Indigenous expert and family murdered in the Amazon

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Recife, Brazil – Members of Brazilian indigenous groups, friends and family gathered Friday to mourn Bruno Pereira, an indigenous expert who was murdered with a British journalist during a trip to the heart of the Amazon rainforest. His body was cremated after the ceremony.

Pereira, who was on leave from the Brazilian Government’s Agency for Indigenous Affairs, and reporter Dom Phillips were killed by a fisherman on June 5, the day they disappeared in the Javari Valley region, near the Brazilian borders with Peru and Colombia.

Members of the indigenous group Xukuru sang mourning songs near Pereira’s sealed sarcophagus, with his picture framed at the top, during the ceremony in Recife, where the banner demanded “Justice for Dom and Bruno”.

Marcus Zukuru, president of the Xukuru Group, said he came with others to “honor our warrior… the warrior Bruno who became a martyr for all of us, for the indigenous cause… for those who are fighting in defense of life.”, he told reporters.

Thani Rufino, sister-in-law of Pereira, thanked those “who prayed, searched, worked, represented Bruno.”

“May God reward them in His greatness to them all and their families. Now, we are committed to love, forgiveness and prayer.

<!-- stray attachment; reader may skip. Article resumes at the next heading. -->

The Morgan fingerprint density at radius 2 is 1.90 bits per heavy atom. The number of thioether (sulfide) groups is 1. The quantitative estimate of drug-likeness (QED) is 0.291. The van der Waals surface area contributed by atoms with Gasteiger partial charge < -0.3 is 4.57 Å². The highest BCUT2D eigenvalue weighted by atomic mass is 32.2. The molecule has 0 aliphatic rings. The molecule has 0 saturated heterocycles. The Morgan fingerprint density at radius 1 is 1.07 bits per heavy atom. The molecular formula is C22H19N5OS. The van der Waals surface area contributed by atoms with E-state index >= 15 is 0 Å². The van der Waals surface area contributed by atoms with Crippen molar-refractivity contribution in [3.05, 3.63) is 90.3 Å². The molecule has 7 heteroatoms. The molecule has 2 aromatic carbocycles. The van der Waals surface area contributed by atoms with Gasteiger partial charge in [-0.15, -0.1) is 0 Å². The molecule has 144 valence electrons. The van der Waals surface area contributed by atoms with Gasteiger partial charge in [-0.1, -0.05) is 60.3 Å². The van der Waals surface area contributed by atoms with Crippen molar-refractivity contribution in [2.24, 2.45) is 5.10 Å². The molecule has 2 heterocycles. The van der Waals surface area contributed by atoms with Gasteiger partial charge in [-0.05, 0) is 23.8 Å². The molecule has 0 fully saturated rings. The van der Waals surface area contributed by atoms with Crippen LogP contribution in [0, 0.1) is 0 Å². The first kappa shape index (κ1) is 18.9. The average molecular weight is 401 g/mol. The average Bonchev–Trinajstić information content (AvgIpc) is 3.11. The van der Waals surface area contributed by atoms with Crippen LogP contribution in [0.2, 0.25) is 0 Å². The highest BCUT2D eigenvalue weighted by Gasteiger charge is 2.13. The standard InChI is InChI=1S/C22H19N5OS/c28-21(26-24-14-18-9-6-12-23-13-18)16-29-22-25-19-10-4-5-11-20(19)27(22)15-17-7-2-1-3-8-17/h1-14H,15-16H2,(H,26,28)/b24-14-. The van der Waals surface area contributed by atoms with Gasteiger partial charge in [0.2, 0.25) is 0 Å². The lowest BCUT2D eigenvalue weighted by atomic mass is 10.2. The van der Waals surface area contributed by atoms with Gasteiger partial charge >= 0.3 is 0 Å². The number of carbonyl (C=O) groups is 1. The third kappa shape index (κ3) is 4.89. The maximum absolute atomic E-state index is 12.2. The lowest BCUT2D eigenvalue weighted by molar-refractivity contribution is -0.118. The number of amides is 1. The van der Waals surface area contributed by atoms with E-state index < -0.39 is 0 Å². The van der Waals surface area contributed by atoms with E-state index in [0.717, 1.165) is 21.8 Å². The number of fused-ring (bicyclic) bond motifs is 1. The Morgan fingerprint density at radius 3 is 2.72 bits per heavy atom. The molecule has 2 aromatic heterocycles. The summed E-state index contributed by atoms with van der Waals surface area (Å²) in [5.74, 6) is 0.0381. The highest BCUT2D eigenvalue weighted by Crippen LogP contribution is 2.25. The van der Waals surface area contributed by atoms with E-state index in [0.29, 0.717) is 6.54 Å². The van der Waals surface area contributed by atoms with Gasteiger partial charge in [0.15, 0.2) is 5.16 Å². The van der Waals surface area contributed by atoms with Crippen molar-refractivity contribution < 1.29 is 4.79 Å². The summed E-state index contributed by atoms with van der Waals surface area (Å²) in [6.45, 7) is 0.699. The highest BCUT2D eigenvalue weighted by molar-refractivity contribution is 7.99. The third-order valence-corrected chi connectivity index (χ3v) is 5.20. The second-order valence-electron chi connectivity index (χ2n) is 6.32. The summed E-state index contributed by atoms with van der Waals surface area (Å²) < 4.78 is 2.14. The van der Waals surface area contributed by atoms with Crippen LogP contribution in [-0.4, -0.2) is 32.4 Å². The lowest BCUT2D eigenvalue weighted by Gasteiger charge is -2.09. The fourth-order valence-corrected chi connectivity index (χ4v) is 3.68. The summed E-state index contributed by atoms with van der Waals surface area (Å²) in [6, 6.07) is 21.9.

Police investigators said, last week, that the bodies of the two men were found deep in the woods, where the killer had taken them. The police arrested three people in connection with the crime.

Pereira was trying to help indigenous groups in the Javari Valley create a 350-kilometre (220 mi) path to mark the southwestern frontier of their lands to help protect it from encroachment by ranchers and other outsiders.

He was helping Phillips during a press trip to the area when they were attacked. The journalist, whose funeral was scheduled for Sunday in Rio de Janeiro, was writing a book on Amazon preservation.

Pereira, 41, was born in the northeastern city of Recife and began his career as a journalist. But his interest in indigenous affairs and their languages ​​- he learned four of them – prompted him to work for the government’s National Indian Corporation.

He soon became one of the country’s top experts in the Javari Valley, where he used to spend months working, with little contact with the outside world. His wife, Beatrice Matos, an anthropologist, encouraged his mission. They had two children.

Pereira lived for many years in Atalaia do Norte, the closest town to the Javari Valley.

Pereira told the Associated Press in an informal conversation in November that he was waiting for the end of Jair Bolsonaro’s presidency to return to the Indigenous Agency, and in the meantime he would work with an Indigenous association.

Pereira also wanted to spend more time in Belém, one of the largest cities in the Amazon and his wife’s home, watching his two- and 3-year-olds.

His coffin was covered with three objects that represented some of his passion; The flag of the state of Pernambuco, where he grew up, another of his favorite football team, the sport, and a T-shirt of the indigenous group he worked for.

____ Savarese was reported from São Paulo.

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